In 2005 Scotland commissioned what it claimed was the world’s first national intranet for education. It may also turn out to be the last. Opinions differ on how successful this £50 million large scale infrastructure was (over 2,500 schools and many of the country’s universities were connected). Apparently George Lucas, of Star Wars fame — so no stranger to big budgets or planning down to the last meticulous detail — was one of its fans and saw it as a model for his own educational foundation. In September 2011, however, the Scottish Government cancelled its lengthy procurement of a second generation of this intranet. They recognised, six months into the process, that the twin goals of flexibility of provision and economy of scale could not be matched to the satisfaction of both client and provider.
Top-down planning of flexible bottom-up activities has always been tricky. Instead of a national intranet, there could be a range of these activities, organised within communities of interest and drawing on freely available tools, along with resources shared openly in ‘the commons’ rather than locked behind some firewall.
Self-organised learning environments
That may sound intuitively like a more agile solution, but would it work in practice? There is a growing body of research that demonstrates how, at least in certain contexts, it can. The “Hole-in-the-Wall” experiments have become famous via exposure through TED, broadsheet education supplements and a tenuous link with Slumdog Millionaire. Professor Sugata Mitra, now at MIT’s Media Lab, and his colleagues have shown how children could learn to use a computer on their own, and then use the computer to explore and learn other domains.
This learning is entirely exploratory, self-organised, voluntary and unguided. Professor Mitra’s findings, now replicated in different forms in many different countries, suggest there are many ways in which children, in particular, can learn and that some of these emerge spontaneously when the learners are left together with minimal intervention from teachers or other assistants. Mitra has had to coin new terms to explain these phenomena. Minimally Invasive Education, as he calls it, by analogy with minimally invasive surgery, is low-cost by definition because the interventions it requires by learning support staff are kept to a minimum. Critically, this is not automating the learning process, but redesigning it from the ground up to take advantage of networked information spaces.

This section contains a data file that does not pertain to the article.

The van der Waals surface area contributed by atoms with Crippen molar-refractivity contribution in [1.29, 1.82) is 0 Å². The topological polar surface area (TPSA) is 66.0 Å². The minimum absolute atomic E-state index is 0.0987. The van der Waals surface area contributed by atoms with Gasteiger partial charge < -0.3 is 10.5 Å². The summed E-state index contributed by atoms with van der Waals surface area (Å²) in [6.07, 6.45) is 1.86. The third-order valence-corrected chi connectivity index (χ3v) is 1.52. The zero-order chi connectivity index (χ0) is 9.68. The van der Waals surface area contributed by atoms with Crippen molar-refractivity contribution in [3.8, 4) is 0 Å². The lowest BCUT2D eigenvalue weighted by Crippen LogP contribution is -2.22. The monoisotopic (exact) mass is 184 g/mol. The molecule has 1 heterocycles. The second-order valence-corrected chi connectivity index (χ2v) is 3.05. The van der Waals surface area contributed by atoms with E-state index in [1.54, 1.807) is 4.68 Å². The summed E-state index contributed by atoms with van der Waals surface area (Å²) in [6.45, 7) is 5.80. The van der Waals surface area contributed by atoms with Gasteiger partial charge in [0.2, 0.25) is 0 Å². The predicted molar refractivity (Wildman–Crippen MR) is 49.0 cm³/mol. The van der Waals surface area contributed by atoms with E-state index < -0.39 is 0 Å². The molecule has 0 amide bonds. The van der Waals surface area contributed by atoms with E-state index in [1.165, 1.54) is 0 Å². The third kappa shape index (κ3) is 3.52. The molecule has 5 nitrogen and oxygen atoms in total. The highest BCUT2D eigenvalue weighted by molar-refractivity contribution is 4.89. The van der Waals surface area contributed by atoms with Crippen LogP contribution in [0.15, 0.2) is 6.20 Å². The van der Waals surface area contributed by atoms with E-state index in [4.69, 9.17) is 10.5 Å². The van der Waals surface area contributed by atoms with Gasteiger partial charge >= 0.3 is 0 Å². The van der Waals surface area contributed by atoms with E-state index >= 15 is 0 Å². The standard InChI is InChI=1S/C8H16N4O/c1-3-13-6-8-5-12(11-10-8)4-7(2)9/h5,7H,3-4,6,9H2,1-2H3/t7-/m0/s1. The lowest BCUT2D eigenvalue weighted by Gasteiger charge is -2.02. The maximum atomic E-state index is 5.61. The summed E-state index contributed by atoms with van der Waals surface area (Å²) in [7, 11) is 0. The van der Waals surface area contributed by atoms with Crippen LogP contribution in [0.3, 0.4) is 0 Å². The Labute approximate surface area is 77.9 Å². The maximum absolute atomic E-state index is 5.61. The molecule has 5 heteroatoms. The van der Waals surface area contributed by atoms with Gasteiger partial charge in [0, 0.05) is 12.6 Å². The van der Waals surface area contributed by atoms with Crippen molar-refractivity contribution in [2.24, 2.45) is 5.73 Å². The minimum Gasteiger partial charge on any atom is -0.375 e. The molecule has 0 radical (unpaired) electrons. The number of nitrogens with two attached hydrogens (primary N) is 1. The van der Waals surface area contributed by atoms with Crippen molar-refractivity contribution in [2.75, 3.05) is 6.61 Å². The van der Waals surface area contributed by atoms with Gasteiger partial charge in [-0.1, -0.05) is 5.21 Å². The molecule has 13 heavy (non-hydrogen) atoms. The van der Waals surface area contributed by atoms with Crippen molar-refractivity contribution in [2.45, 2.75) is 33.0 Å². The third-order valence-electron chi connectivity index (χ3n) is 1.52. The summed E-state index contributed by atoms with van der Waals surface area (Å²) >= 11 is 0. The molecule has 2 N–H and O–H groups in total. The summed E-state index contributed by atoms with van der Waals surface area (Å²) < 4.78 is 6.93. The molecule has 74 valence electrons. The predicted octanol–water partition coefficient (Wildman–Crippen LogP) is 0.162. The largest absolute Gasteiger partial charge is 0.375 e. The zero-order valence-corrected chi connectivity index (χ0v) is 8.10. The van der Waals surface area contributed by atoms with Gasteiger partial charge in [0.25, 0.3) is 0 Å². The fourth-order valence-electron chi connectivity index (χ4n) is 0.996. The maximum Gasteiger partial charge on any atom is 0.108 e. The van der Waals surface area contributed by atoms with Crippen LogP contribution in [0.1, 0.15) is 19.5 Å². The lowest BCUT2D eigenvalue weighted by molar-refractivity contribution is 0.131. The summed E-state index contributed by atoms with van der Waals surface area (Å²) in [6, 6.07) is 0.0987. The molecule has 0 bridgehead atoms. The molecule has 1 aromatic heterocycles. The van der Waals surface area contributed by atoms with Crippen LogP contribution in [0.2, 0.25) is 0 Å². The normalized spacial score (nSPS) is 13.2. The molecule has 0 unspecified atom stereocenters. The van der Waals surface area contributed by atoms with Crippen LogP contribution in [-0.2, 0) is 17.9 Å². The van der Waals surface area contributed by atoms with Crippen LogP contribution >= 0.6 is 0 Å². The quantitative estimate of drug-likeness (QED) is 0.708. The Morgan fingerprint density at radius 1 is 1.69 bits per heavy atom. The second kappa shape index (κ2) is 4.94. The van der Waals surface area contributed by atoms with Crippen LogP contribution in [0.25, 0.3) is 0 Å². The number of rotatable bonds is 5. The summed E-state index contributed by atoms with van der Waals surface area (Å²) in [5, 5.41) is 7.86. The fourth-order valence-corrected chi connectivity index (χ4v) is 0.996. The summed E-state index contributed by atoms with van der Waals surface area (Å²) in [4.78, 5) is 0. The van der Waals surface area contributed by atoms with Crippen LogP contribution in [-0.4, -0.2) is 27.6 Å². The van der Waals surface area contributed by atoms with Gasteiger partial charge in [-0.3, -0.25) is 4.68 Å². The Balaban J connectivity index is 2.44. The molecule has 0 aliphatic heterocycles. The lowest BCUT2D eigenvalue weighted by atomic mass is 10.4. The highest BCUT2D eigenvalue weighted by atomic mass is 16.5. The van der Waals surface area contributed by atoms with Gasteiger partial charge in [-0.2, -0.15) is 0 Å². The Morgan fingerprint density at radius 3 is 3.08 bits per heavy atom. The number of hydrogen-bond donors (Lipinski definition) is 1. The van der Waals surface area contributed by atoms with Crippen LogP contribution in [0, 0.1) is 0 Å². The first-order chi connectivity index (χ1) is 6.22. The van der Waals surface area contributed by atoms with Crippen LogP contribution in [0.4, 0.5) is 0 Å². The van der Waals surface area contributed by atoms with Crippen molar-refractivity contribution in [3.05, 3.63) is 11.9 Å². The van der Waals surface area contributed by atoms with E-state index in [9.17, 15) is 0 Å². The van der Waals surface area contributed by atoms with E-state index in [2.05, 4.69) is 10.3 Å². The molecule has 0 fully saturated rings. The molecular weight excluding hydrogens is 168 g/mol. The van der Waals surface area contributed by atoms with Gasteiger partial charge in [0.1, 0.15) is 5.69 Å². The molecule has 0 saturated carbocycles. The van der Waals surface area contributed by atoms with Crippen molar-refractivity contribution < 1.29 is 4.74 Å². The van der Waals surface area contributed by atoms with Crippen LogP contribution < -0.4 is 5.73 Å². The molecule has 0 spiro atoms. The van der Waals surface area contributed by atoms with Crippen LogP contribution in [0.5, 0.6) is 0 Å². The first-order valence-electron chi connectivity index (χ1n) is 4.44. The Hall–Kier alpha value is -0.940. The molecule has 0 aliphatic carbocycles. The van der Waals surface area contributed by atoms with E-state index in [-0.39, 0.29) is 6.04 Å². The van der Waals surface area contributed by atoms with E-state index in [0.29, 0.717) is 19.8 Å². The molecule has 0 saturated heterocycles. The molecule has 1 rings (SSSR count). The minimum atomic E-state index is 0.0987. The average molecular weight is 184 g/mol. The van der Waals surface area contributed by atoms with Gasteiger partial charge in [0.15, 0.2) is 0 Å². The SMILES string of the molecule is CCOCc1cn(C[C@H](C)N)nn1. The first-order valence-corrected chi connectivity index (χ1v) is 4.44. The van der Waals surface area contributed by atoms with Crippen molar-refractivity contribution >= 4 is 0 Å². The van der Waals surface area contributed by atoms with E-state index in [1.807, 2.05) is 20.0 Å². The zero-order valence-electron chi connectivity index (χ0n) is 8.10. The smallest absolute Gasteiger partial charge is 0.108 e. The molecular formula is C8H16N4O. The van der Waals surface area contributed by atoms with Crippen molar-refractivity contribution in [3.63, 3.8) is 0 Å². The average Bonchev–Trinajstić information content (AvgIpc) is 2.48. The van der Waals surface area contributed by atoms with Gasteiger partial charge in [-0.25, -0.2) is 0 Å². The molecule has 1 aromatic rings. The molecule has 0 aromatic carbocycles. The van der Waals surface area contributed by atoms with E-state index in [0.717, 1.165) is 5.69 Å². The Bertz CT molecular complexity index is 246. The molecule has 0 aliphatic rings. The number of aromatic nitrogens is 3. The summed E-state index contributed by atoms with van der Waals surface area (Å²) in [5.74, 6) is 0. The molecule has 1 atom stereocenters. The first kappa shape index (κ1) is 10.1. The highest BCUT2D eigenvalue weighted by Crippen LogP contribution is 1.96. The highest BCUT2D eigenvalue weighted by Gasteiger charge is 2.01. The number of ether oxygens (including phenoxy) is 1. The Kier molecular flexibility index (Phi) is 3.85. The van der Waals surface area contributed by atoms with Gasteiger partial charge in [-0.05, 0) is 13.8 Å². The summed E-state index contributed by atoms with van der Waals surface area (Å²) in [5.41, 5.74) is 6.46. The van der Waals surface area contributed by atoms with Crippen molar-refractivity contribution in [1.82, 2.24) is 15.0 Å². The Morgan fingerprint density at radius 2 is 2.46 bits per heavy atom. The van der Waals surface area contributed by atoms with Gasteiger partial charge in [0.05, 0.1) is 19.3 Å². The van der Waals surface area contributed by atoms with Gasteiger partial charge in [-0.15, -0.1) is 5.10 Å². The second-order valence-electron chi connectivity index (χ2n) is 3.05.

Mitra also proposes Self Organised Learning Environments — essentially workstations with large-screen computers that enable around four people to participate and/or observe throughout. It is early days for testing the limits of this approach, and it is only one example of what I call agile learning — learning that is easily and fluidly organised, but still powerful enough to tackle difficult challenges. I will provide more examples, and their benefits, in two further NMK articles.
Other articles in this series
About the author
David Jennings is an independent consultant who helps people learn and discover online. He is accredited as an occupational psychologist and learning technologist, and is author of Net, Blogs and Rock’n’Roll: How Digital Discovery Works and What it Means for Consumers, Creators and Culture (2007).
About the company
David is director of DJ Alchemi Ltd, incorporated in 1999. The company’s first contract was as part of the consortium that built the national infrastructure for learndirect, extending through England & Wales, so it has played on both sides of the centralised/agile fence.
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• Eight interviews and examples of agile learning in a free newspaper http://goo.gl/PIKpw